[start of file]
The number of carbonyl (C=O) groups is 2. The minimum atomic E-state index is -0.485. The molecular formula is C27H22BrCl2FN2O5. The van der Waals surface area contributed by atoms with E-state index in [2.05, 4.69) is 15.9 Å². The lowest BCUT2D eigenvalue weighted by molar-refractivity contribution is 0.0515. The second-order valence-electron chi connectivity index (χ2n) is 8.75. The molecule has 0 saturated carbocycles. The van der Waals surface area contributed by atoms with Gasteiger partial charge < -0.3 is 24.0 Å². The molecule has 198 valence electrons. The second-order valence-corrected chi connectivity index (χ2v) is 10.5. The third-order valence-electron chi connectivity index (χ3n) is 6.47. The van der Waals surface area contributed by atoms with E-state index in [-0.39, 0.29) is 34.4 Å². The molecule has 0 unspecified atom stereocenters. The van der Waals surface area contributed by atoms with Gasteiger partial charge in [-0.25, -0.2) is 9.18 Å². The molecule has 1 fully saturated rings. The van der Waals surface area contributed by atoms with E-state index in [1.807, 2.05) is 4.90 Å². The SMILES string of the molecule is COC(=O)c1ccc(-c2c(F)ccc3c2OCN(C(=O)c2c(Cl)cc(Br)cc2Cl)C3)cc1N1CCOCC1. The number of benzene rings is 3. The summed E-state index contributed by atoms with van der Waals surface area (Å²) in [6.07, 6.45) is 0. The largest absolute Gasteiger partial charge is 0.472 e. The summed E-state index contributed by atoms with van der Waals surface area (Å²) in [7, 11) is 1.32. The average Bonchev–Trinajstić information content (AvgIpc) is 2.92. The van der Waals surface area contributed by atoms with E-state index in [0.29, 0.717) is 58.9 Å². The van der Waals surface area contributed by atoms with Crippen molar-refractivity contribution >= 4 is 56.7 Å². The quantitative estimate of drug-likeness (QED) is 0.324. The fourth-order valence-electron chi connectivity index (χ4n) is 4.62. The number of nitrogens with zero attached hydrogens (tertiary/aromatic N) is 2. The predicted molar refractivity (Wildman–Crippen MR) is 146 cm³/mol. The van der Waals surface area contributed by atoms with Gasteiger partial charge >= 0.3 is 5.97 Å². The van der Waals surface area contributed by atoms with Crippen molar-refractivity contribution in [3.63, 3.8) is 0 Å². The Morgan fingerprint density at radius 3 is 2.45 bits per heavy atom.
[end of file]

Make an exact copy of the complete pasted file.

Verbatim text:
The number of carbonyl (C=O) groups is 2. The minimum atomic E-state index is -0.485. The molecular formula is C27H22BrCl2FN2O5. The van der Waals surface area contributed by atoms with E-state index in [2.05, 4.69) is 15.9 Å². The lowest BCUT2D eigenvalue weighted by molar-refractivity contribution is 0.0515. The second-order valence-electron chi connectivity index (χ2n) is 8.75. The molecule has 0 saturated carbocycles. The van der Waals surface area contributed by atoms with Gasteiger partial charge < -0.3 is 24.0 Å². The molecule has 198 valence electrons. The second-order valence-corrected chi connectivity index (χ2v) is 10.5. The third-order valence-electron chi connectivity index (χ3n) is 6.47. The van der Waals surface area contributed by atoms with E-state index in [-0.39, 0.29) is 34.4 Å². The molecule has 0 unspecified atom stereocenters. The van der Waals surface area contributed by atoms with Gasteiger partial charge in [-0.25, -0.2) is 9.18 Å². The molecule has 1 fully saturated rings. The van der Waals surface area contributed by atoms with E-state index in [1.807, 2.05) is 4.90 Å². The SMILES string of the molecule is COC(=O)c1ccc(-c2c(F)ccc3c2OCN(C(=O)c2c(Cl)cc(Br)cc2Cl)C3)cc1N1CCOCC1. The number of benzene rings is 3. The summed E-state index contributed by atoms with van der Waals surface area (Å²) in [6.07, 6.45) is 0. The largest absolute Gasteiger partial charge is 0.472 e. The summed E-state index contributed by atoms with van der Waals surface area (Å²) in [7, 11) is 1.32. The average Bonchev–Trinajstić information content (AvgIpc) is 2.92. The van der Waals surface area contributed by atoms with E-state index in [0.29, 0.717) is 58.9 Å². The van der Waals surface area contributed by atoms with Crippen molar-refractivity contribution >= 4 is 56.7 Å². The quantitative estimate of drug-likeness (QED) is 0.324. The fourth-order valence-electron chi connectivity index (χ4n) is 4.62. The number of nitrogens with zero attached hydrogens (tertiary/aromatic N) is 2. The predicted molar refractivity (Wildman–Crippen MR) is 146 cm³/mol. The van der Waals surface area contributed by atoms with Gasteiger partial charge >= 0.3 is 5.97 Å². The van der Waals surface area contributed by atoms with Crippen molar-refractivity contribution in [3.63, 3.8) is 0 Å². The Morgan fingerprint density at radius 3 is 2.45 bits per heavy atom.